Robert J. Allen M.D.

Immediate Versus Delayed Reconstruction

May 3rd, 2012 admin

A common misconception is that breast reconstruction always takes place as its own procedure, separate from and following the mastectomy operation.  And, while traditionally this may have been true, nowadays, this is often not necessary.  In fact, breast reconstruction can take place at various stages of the breast cancer process.  While breasts may still be reconstructed well after a mastectomy has been performed, what is termed a delayed reconstruction, the reconstruction can also take place simultaneously with the mastectomy, called an immediate reconstruction.  And, immediate reconstruction has many advantages.

Aesthetically, immediate reconstruction offers a better cosmetic result as it allows for a skin sparing mastectomy, which preserves the original breast skin envelope for volume and shape to be immediately restored.  Incisions and scarring can be minimal and excess skin can be built right into the nipple reconstruction.  Additionally, for some patients, the nipple can be preserved with a skin sparing mastectomy, reducing a multi-stage reconstruction to just one stage, and in other words, just one procedure. From a surgical perspective, immediate reconstruction means less surgery by condensing two operations into one.  And lastly, immediate reconstruction makes a very traumatic, disturbing experience a little less traumatic and disturbing.  Patients go to sleep with breasts and wake up with breasts – no need to walk around feeling disfigured, embarrassed or a loss of one’s womanhood.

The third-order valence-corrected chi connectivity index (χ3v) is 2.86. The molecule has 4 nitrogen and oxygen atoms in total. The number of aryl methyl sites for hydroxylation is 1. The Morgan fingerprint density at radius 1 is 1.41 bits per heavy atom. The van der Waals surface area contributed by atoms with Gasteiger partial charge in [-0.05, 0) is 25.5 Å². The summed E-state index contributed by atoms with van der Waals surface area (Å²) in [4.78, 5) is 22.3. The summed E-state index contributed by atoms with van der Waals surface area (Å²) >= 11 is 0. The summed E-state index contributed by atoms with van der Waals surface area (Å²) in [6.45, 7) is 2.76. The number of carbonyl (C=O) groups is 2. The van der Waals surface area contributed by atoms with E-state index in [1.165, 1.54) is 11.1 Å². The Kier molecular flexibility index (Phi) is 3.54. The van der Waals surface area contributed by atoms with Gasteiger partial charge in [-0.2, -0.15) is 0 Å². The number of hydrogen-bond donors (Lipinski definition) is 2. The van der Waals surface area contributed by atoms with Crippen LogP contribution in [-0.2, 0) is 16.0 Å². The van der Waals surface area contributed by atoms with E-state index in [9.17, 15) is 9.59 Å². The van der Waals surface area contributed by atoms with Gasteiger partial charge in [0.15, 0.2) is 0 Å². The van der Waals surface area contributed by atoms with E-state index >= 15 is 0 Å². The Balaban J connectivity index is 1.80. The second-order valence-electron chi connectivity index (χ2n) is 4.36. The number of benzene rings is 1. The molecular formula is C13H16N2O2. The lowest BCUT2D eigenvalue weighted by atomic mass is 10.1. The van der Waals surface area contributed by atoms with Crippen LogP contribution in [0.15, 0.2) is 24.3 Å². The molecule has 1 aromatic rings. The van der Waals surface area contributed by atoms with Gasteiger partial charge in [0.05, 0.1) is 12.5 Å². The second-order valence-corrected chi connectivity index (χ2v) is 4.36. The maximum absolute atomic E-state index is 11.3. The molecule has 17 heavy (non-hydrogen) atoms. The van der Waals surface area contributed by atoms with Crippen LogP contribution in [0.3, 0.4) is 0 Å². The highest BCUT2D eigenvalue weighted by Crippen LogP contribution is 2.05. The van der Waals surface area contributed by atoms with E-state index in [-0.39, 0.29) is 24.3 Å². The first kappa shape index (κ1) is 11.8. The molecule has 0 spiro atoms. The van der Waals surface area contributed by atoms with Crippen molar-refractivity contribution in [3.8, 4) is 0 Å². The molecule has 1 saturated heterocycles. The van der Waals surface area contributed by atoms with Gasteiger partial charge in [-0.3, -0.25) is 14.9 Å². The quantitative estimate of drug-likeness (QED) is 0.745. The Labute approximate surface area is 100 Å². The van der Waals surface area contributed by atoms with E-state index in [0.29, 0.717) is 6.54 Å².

Depending on the course of cancer treatment, not all patients are candidates for an immediate reconstruction.  This can be discussed and determined by your breast surgeon.